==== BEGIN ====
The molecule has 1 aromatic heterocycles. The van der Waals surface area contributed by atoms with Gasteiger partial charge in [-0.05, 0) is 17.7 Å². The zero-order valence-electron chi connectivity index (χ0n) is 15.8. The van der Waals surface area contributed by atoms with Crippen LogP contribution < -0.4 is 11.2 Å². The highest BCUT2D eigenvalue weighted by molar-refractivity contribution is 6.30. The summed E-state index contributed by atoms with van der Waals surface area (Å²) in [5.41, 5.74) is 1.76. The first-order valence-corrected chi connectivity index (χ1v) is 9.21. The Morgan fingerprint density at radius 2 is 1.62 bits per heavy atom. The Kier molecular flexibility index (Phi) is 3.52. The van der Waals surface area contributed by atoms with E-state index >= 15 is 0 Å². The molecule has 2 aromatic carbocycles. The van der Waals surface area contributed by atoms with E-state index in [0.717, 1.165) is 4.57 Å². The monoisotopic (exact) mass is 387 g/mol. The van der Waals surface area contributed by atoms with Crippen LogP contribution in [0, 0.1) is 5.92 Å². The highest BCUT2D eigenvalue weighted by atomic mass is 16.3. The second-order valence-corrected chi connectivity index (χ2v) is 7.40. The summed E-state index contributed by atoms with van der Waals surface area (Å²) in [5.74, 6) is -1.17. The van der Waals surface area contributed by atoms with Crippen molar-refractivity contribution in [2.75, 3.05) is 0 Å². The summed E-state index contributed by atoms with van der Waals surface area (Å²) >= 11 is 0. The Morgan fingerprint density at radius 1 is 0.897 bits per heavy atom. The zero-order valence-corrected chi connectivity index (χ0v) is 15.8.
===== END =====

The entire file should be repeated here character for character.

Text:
The molecule has 1 aromatic heterocycles. The van der Waals surface area contributed by atoms with Gasteiger partial charge in [-0.05, 0) is 17.7 Å². The zero-order valence-electron chi connectivity index (χ0n) is 15.8. The van der Waals surface area contributed by atoms with Crippen LogP contribution < -0.4 is 11.2 Å². The highest BCUT2D eigenvalue weighted by molar-refractivity contribution is 6.30. The summed E-state index contributed by atoms with van der Waals surface area (Å²) in [5.41, 5.74) is 1.76. The first-order valence-corrected chi connectivity index (χ1v) is 9.21. The Morgan fingerprint density at radius 2 is 1.62 bits per heavy atom. The Kier molecular flexibility index (Phi) is 3.52. The van der Waals surface area contributed by atoms with E-state index >= 15 is 0 Å². The molecule has 2 aromatic carbocycles. The van der Waals surface area contributed by atoms with E-state index in [0.717, 1.165) is 4.57 Å². The monoisotopic (exact) mass is 387 g/mol. The van der Waals surface area contributed by atoms with Crippen LogP contribution in [0, 0.1) is 5.92 Å². The highest BCUT2D eigenvalue weighted by atomic mass is 16.3. The second-order valence-corrected chi connectivity index (χ2v) is 7.40. The summed E-state index contributed by atoms with van der Waals surface area (Å²) in [5.74, 6) is -1.17. The van der Waals surface area contributed by atoms with Crippen molar-refractivity contribution in [2.75, 3.05) is 0 Å². The summed E-state index contributed by atoms with van der Waals surface area (Å²) >= 11 is 0. The Morgan fingerprint density at radius 1 is 0.897 bits per heavy atom. The zero-order valence-corrected chi connectivity index (χ0v) is 15.8.